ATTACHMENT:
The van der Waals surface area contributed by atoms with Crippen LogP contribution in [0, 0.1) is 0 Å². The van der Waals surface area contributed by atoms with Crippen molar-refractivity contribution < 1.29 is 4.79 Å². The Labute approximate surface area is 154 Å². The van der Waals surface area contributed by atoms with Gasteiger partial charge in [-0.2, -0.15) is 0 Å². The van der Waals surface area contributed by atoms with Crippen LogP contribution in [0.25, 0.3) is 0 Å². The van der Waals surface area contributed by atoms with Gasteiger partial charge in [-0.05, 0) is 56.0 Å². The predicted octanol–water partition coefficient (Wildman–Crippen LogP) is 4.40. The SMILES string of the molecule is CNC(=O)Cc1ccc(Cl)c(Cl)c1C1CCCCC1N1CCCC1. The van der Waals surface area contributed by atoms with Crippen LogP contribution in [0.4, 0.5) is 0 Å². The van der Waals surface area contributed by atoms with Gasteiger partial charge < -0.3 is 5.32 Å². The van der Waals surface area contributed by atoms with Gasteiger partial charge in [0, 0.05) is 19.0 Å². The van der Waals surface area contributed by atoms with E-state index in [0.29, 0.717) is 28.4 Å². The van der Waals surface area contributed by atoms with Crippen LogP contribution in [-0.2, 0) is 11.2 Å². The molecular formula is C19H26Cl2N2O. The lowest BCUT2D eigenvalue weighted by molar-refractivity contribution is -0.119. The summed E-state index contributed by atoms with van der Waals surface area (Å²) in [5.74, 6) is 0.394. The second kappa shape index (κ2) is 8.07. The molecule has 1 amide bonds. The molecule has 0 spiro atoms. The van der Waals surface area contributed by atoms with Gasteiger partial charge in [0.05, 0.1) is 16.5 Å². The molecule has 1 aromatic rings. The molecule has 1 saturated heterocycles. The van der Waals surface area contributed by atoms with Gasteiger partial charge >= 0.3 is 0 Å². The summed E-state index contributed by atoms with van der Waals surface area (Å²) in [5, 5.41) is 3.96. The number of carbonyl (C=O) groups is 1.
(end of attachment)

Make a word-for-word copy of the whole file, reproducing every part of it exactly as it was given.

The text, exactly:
The van der Waals surface area contributed by atoms with Crippen LogP contribution in [0, 0.1) is 0 Å². The van der Waals surface area contributed by atoms with Crippen molar-refractivity contribution < 1.29 is 4.79 Å². The Labute approximate surface area is 154 Å². The van der Waals surface area contributed by atoms with Gasteiger partial charge in [-0.2, -0.15) is 0 Å². The van der Waals surface area contributed by atoms with Crippen LogP contribution in [0.25, 0.3) is 0 Å². The van der Waals surface area contributed by atoms with Gasteiger partial charge in [-0.05, 0) is 56.0 Å². The predicted octanol–water partition coefficient (Wildman–Crippen LogP) is 4.40. The SMILES string of the molecule is CNC(=O)Cc1ccc(Cl)c(Cl)c1C1CCCCC1N1CCCC1. The van der Waals surface area contributed by atoms with Crippen LogP contribution in [0.4, 0.5) is 0 Å². The van der Waals surface area contributed by atoms with Gasteiger partial charge < -0.3 is 5.32 Å². The van der Waals surface area contributed by atoms with Gasteiger partial charge in [0, 0.05) is 19.0 Å². The van der Waals surface area contributed by atoms with E-state index in [0.29, 0.717) is 28.4 Å². The van der Waals surface area contributed by atoms with Crippen LogP contribution in [-0.2, 0) is 11.2 Å². The molecular formula is C19H26Cl2N2O. The lowest BCUT2D eigenvalue weighted by molar-refractivity contribution is -0.119. The summed E-state index contributed by atoms with van der Waals surface area (Å²) in [5.74, 6) is 0.394. The second kappa shape index (κ2) is 8.07. The molecule has 1 amide bonds. The molecule has 0 spiro atoms. The van der Waals surface area contributed by atoms with Gasteiger partial charge in [0.05, 0.1) is 16.5 Å². The molecule has 1 aromatic rings. The molecule has 1 saturated heterocycles. The van der Waals surface area contributed by atoms with Gasteiger partial charge >= 0.3 is 0 Å². The summed E-state index contributed by atoms with van der Waals surface area (Å²) in [5, 5.41) is 3.96. The number of carbonyl (C=O) groups is 1.